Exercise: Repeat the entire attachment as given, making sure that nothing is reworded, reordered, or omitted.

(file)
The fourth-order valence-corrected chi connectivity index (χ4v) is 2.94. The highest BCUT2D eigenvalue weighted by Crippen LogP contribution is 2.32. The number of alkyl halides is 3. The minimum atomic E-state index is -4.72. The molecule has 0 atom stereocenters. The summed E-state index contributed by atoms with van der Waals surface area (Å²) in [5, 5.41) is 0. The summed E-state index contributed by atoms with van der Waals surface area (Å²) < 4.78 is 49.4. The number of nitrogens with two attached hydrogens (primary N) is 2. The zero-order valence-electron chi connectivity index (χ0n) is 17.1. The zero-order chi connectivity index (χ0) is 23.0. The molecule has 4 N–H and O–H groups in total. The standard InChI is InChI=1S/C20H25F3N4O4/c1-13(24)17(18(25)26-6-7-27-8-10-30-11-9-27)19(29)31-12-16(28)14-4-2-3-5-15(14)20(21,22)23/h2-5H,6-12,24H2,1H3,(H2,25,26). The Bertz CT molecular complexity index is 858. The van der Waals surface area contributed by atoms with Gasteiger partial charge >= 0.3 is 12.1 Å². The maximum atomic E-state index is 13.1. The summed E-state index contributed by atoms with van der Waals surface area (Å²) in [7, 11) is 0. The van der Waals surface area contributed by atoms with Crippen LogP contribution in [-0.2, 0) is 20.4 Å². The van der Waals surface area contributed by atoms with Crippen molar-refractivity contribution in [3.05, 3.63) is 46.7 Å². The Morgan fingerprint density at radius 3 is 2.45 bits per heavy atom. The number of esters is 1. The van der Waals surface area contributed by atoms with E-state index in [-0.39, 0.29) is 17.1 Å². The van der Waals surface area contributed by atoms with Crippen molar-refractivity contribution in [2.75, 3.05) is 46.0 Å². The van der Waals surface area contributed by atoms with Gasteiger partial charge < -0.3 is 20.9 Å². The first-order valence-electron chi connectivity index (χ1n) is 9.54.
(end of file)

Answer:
The fourth-order valence-corrected chi connectivity index (χ4v) is 2.94. The highest BCUT2D eigenvalue weighted by Crippen LogP contribution is 2.32. The number of alkyl halides is 3. The minimum atomic E-state index is -4.72. The molecule has 0 atom stereocenters. The summed E-state index contributed by atoms with van der Waals surface area (Å²) in [5, 5.41) is 0. The summed E-state index contributed by atoms with van der Waals surface area (Å²) < 4.78 is 49.4. The number of nitrogens with two attached hydrogens (primary N) is 2. The zero-order valence-electron chi connectivity index (χ0n) is 17.1. The zero-order chi connectivity index (χ0) is 23.0. The molecule has 4 N–H and O–H groups in total. The standard InChI is InChI=1S/C20H25F3N4O4/c1-13(24)17(18(25)26-6-7-27-8-10-30-11-9-27)19(29)31-12-16(28)14-4-2-3-5-15(14)20(21,22)23/h2-5H,6-12,24H2,1H3,(H2,25,26). The Bertz CT molecular complexity index is 858. The van der Waals surface area contributed by atoms with Gasteiger partial charge >= 0.3 is 12.1 Å². The maximum atomic E-state index is 13.1. The summed E-state index contributed by atoms with van der Waals surface area (Å²) in [7, 11) is 0. The van der Waals surface area contributed by atoms with Crippen LogP contribution in [-0.2, 0) is 20.4 Å². The van der Waals surface area contributed by atoms with Crippen molar-refractivity contribution in [3.05, 3.63) is 46.7 Å². The Morgan fingerprint density at radius 3 is 2.45 bits per heavy atom. The number of esters is 1. The van der Waals surface area contributed by atoms with E-state index in [-0.39, 0.29) is 17.1 Å². The van der Waals surface area contributed by atoms with Crippen molar-refractivity contribution in [2.75, 3.05) is 46.0 Å². The van der Waals surface area contributed by atoms with Gasteiger partial charge < -0.3 is 20.9 Å². The first-order valence-electron chi connectivity index (χ1n) is 9.54.